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Prom night is a rite of passage that will hopefully be filled with fun times that make lasting good memories. There can be many mixed emotions around this time, particularly among concerned parents. While the teens excitedly choose attire, their parents dwell in angst.
One of the reasons parents are so anxious about the night is concern for their child’s safety. On one hand, parents are proud to see their children grow into adults and celebrate graduation with their peers. On the other hand, they are concerned about drug and alcohol use and worry that their child might succumb to peer pressure.
Parents have good reason to be concerned. According to the Centers for Disease Control and Prevention (CDC) motor vehicle crashes are the leading cause of death for U.S. teens. The National Highway Traffic Safety Administration approximates that over the past few years, about 300 teens have died in alcohol-related traffic accidents during prom weekend. A recent survey by Students Against Drunk Drivers found that an astounding 85 percent of teens said they were more likely to drive impaired than call their parents to pick them up over fear of getting in trouble with their parents.
Unfortunately, appointing a designated driver and assuming they will not drink is a bit of a gamble. The best intentions can be overtaken by the excitement of the moment. Putting the pressure on one child to provide protection to the others is not necessarily going to work.
The vicious cycle of worry and fear must be replaced with a practical approach. Parents and teens should agree on how transportation back and forth to prom (and any after parties) will happen in advance. Some parents may chip in to pay for a group to be transported by limo. This is not an option for most people. It may not be the most popular choice, but in the end, arranging for an adult to transport the kids back and forth to the prom and any after parties – judgment free – no question asked – is probably the plan that will best minimize risk of a car accident on prom night.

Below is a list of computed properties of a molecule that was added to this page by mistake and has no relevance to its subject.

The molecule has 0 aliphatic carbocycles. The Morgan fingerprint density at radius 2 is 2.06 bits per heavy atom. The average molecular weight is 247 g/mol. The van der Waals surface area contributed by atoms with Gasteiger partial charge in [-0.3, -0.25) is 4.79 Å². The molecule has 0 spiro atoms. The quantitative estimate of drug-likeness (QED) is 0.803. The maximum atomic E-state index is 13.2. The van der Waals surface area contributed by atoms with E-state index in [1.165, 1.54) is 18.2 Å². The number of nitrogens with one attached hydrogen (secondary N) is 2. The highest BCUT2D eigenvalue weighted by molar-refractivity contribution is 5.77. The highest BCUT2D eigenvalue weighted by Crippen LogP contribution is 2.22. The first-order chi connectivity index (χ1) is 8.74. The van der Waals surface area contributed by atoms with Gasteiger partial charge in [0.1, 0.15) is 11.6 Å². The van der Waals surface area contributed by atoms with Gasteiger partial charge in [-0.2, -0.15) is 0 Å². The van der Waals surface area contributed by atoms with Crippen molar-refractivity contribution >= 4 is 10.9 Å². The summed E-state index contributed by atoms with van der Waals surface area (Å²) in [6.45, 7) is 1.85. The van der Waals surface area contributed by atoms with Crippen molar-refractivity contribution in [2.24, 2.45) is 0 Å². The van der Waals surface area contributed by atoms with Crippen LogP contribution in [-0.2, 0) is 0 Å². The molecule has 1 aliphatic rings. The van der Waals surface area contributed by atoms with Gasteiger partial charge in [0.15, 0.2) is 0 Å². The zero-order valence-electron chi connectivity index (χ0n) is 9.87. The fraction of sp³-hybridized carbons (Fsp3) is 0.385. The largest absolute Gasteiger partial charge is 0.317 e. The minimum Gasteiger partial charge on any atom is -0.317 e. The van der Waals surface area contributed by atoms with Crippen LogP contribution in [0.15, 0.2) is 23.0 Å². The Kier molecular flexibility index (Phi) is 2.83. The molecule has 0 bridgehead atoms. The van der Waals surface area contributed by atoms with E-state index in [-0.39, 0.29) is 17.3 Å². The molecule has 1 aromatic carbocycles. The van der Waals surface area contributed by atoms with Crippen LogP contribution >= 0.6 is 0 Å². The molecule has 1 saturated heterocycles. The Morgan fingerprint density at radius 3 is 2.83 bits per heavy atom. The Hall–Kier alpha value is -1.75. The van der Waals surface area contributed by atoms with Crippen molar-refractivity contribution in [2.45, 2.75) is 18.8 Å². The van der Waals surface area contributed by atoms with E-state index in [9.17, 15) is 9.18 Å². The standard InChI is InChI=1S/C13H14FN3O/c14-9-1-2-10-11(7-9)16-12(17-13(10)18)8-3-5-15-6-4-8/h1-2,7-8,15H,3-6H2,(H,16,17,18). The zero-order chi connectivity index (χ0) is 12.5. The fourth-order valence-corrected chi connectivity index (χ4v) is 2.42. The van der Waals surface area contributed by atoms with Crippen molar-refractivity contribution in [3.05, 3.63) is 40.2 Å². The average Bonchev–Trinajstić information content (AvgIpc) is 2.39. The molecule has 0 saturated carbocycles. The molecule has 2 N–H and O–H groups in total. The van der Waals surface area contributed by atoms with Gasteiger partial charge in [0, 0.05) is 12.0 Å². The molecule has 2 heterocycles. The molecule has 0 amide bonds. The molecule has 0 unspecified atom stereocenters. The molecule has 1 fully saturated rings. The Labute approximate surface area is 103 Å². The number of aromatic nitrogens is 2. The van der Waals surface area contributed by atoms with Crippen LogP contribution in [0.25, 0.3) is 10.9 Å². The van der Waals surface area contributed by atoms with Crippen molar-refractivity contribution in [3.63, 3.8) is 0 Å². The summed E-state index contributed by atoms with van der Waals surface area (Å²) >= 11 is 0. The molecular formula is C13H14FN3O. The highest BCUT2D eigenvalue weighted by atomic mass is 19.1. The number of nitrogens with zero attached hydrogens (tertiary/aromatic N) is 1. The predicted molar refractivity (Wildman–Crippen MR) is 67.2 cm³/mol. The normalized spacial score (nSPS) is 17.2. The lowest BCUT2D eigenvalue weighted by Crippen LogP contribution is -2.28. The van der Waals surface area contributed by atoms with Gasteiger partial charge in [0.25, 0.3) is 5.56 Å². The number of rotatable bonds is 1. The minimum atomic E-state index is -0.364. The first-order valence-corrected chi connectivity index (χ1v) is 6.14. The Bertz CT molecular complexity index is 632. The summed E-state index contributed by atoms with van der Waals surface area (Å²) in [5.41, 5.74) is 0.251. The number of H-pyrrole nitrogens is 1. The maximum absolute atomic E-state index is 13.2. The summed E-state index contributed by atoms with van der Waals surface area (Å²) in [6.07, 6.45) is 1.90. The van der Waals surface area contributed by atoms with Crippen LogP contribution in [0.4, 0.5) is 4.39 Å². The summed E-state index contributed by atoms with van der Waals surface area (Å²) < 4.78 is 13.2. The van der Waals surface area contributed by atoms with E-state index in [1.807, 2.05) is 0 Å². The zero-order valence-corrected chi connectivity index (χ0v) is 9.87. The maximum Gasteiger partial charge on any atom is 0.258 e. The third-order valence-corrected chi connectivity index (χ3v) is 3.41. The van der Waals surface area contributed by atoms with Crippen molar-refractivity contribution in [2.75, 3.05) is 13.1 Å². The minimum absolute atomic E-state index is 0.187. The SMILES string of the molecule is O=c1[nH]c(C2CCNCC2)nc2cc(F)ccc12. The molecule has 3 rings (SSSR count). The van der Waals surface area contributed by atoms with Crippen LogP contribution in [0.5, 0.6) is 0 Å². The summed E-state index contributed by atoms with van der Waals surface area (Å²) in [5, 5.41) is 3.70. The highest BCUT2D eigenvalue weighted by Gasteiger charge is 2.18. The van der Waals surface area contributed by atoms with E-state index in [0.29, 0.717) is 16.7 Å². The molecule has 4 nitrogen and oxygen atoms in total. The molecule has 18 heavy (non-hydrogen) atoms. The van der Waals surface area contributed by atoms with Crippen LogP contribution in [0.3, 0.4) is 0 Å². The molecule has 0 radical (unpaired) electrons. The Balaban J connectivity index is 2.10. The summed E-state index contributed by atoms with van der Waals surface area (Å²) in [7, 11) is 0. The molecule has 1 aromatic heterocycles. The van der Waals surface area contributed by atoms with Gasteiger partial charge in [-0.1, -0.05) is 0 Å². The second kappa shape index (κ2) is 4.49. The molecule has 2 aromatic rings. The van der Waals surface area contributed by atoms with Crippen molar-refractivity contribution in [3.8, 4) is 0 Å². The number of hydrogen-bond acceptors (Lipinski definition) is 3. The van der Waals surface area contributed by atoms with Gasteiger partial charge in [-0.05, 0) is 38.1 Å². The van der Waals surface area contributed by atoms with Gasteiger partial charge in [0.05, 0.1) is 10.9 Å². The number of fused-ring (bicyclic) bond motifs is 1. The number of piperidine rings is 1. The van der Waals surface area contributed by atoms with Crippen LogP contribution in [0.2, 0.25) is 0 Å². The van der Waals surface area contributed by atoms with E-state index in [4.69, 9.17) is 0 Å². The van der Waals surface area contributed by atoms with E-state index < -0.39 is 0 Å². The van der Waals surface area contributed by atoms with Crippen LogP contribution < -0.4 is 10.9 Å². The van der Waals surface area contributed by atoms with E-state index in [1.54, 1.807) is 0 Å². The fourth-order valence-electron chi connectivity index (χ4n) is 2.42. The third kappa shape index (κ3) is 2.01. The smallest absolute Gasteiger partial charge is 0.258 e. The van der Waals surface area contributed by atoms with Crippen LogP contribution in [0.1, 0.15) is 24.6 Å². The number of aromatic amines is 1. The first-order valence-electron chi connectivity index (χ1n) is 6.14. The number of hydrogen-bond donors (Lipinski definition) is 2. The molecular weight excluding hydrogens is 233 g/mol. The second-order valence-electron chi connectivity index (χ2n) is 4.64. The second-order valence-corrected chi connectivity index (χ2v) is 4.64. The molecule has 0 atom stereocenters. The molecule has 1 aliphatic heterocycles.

Calling for a taxi is also an option. A pilot program for establishing “teen accounts” was tested but recently discontinued by Uber. At this time ride-share programs such as Lyft and Uber require account holders be 18 or older.
If advanced plans for experienced adult drivers are not in the cards, then parents need to have a healthy dialogue with their teen before prom about the adult behavior they will need to exhibit in order to remain safe. Warn against drinking and driving and get a verbal commitment from the teen that they will neither drive drunk nor get in a car with a driver who has been drinking. Let them know you will arrange for a ride if necessary. Additionally, get them to agree they will not text while driving or get in a car with someone who does. Before prom night might be a good time to start cultivating this behavior.
If you or someone you love has been injured in a car accident, contact an experienced Bear car accident lawyer at Rhoades & Morrow. Arrange for a free consultation by completing our online form or calling 302-834-8484 today. We serve clients throughout the state of Delaware, including those in Elsmere and Seaford, from our offices in Bear, Milford, and Wilmington.
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